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DCH Coronavirus Update 3-23-21

DCH Coronavirus Update 3-23-21

Stronger Together

In late 2019 we watched with the world as other countries struggled with the spread of a new virus called COVID-19. Anyone who has worked in health care for a while has seen versions of this happen before including the Zika virus, Swine flu and Ebola. These past events often caused a significant amount of preparation but usually resulted in little local impact.

The spread of COVID-19 in late 2019 initiated similar preparations at DCH, but then things took an unusual and dramatic turn when cases started showing up in the United States. For many at DCH, the moment of realization that this was a much bigger event happened on March 13. That’s when the first case of the virus was announced in the state. Just a few days later, on March 16, DCH opened its screening and testing tent in the parking lot just west of DCH Regional Medical Center.

By then DCH had started providing daily employee, physician and community updates. In the days that followed, several people suspected of having the virus were identified in the hospital. On March 26, DCH announced that several inpatients had tested positive.

In the middle of that timeline a significant event happened for one area of the hospital.

“I was notified bright and early on Monday, March 23, that my unit would be designated as the hospital’s first COVID-19 unit,” said Lawanda Ryans, nurse manager of 5 South. “I honestly don’t remember the next few moments. I was later told that at first I just stood there with my mouth open, speechless. At that time we didn’t know much about the virus and what it would do to us, our unit and our hospital.”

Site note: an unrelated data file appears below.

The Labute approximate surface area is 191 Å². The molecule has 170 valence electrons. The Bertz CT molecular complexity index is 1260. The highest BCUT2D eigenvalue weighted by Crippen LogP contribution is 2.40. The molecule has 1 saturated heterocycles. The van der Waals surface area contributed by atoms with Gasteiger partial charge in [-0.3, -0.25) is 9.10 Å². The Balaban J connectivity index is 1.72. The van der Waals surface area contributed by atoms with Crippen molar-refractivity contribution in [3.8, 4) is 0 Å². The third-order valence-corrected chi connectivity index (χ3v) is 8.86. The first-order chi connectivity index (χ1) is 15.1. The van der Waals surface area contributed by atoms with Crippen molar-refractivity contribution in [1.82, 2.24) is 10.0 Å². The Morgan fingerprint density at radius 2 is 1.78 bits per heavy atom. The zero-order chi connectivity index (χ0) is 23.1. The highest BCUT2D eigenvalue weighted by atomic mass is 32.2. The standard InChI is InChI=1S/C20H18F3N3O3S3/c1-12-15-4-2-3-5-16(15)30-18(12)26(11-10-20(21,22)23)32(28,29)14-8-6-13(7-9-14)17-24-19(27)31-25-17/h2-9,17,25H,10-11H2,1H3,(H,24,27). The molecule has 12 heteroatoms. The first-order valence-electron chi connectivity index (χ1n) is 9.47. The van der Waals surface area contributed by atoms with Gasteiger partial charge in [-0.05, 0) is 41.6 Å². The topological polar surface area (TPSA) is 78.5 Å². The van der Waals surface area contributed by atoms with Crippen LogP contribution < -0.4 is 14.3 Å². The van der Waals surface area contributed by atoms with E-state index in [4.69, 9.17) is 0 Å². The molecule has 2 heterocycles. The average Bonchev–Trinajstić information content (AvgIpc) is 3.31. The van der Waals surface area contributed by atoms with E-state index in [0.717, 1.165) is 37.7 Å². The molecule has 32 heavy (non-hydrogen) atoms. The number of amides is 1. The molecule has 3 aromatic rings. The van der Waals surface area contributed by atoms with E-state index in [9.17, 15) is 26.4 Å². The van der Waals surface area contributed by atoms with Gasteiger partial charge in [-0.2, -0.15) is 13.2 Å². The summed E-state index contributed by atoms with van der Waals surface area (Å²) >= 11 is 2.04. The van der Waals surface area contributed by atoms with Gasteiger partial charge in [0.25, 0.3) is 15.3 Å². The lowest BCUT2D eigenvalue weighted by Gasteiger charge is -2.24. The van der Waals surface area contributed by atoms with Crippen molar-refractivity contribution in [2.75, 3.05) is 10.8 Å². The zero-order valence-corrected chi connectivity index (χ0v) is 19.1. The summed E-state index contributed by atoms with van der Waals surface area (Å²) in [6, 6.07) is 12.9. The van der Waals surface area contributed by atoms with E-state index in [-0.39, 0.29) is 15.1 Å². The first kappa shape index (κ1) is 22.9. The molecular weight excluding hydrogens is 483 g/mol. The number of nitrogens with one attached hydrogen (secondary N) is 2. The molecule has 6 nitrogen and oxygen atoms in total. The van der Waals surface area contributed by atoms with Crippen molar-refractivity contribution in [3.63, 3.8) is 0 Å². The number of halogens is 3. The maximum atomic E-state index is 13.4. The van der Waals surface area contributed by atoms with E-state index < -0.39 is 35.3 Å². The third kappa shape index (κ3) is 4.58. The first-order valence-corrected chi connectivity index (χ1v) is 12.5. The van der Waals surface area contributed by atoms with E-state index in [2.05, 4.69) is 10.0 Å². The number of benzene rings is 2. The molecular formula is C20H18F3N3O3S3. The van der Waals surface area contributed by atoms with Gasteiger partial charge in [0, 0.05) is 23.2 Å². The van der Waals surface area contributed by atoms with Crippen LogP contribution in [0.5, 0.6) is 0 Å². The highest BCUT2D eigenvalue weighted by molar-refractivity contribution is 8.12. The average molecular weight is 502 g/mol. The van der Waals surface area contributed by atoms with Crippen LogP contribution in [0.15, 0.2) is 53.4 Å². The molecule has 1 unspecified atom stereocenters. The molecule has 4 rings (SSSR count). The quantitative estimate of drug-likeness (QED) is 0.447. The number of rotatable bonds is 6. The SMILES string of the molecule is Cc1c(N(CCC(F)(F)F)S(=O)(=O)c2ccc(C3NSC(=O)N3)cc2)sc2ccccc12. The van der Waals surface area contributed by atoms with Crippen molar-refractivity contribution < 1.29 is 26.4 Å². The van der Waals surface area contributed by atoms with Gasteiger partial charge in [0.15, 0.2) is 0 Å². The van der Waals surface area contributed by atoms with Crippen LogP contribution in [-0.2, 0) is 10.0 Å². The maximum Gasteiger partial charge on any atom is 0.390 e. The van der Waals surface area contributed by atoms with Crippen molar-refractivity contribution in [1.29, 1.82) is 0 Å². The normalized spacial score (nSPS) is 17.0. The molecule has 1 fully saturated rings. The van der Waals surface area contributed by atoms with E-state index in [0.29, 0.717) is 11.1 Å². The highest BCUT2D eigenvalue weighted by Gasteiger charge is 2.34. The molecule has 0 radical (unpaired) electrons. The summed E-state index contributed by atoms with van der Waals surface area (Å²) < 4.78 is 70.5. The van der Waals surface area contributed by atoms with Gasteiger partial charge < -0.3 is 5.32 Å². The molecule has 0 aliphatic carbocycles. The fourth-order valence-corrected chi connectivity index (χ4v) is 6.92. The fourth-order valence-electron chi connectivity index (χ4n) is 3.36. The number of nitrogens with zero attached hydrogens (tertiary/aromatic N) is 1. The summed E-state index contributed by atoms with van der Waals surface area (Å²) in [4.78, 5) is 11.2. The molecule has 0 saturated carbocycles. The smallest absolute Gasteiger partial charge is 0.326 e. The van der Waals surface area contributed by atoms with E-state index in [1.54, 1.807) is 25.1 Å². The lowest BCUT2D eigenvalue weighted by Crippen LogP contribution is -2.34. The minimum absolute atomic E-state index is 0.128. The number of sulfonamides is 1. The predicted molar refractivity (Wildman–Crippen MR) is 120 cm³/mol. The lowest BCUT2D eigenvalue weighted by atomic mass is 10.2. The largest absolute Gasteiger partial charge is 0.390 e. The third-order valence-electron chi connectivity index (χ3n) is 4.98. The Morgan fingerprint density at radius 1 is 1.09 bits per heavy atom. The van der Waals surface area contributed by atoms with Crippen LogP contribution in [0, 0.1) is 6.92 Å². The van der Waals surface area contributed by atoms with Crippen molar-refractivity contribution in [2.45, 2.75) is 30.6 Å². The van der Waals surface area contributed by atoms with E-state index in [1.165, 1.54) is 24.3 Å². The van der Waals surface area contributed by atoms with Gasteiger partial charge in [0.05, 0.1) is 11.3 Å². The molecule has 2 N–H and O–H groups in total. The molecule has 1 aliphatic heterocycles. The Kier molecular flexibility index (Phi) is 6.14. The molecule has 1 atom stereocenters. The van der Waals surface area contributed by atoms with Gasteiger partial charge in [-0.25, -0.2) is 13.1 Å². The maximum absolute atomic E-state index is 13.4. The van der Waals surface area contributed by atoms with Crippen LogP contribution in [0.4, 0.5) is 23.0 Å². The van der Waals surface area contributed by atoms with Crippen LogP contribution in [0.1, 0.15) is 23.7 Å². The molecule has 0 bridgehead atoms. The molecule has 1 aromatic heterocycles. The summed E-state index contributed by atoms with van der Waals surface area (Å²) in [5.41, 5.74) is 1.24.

Up to that point we had learned that some of the best courses of action for COVID-19 patients were isolation, negative pressure rooms (not sharing air with other areas) and staff who were educated on how to provide excellent care for COVID patients while protecting their own safety. One of the most efficient and safe ways to do that was to house all COVID-19 positive patients in one area when possible.

“My team leaders were gathering, and I needed to share with them what we had been chosen to do,” said Ryans. “They came in here, and we prayed. After that I told them it was going to be hard but we were going to be OK­ – and we have been.”

Now, a year later, 5 South is still treating COVID-19 patients. In fact, the total numbers have come down enough that the only non-ICU unit that is still designated for COVID-19 patients is 5 South.

Ryans acknowledged that while 5 South was the first COVID-19 unit, it never stood alone in this battle. Areas across DCH have worked very hard throughout the pandemic, and she hopes we will see her unit’s milestone as a celebration of life, courage, tenacity and compassion.

“I really just want to thank the Lord for protecting me and my staff. I want to thank all of the rest of the DCH team for coming together to get through this and serve the community. It has not been easy, but we have become stronger together.”




COVID-19 Information

To protect patient privacy, DCH has established a minimum threshold of five for reporting numbers of inpatients with laboratory-confirmed cases of COVID-19.

DCH Health System internal counts as of 3:13 p.m. on 3/23/21:

  • 11 inpatients within the DCH system who are positive for COVID-19.
  • Five or fewer inpatients who are positive for COVID-19 are being treated in the ICU.
  • Five or fewer inpatients who are positive for COVID-19 are on ventilators.
  • Five or fewer who are positive for COVID-19 are on a BiPAP.
  • 8,572 (cumulative) unique positives for COVID-19 tests including results from the ED, triage tent and inpatient. These individuals are not necessarily in the hospital.
  • 39,362 (cumulative) unique negatives for COVID-19 at DCH sites.
  • 10,365 (cumulative) positive COVID-19 at DCH sites. These individuals are not necessarily in the hospital.
  • 73,467 (cumulative) negative tests at DCH sites.
  • 2,996 inpatients (cumulative) who were positive for COVID-19 have been discharged.
  • 543 inpatients (cumulative) who were positive for COVID-19 have died at DCH. This is not an indication of the cause of death, only that the individuals were positive for COVID-19 at the time of death.
  • 299 Tuscaloosa County residents (cumulative) who were positive for COVID-19 have died (per the Alabama Department of Public Health).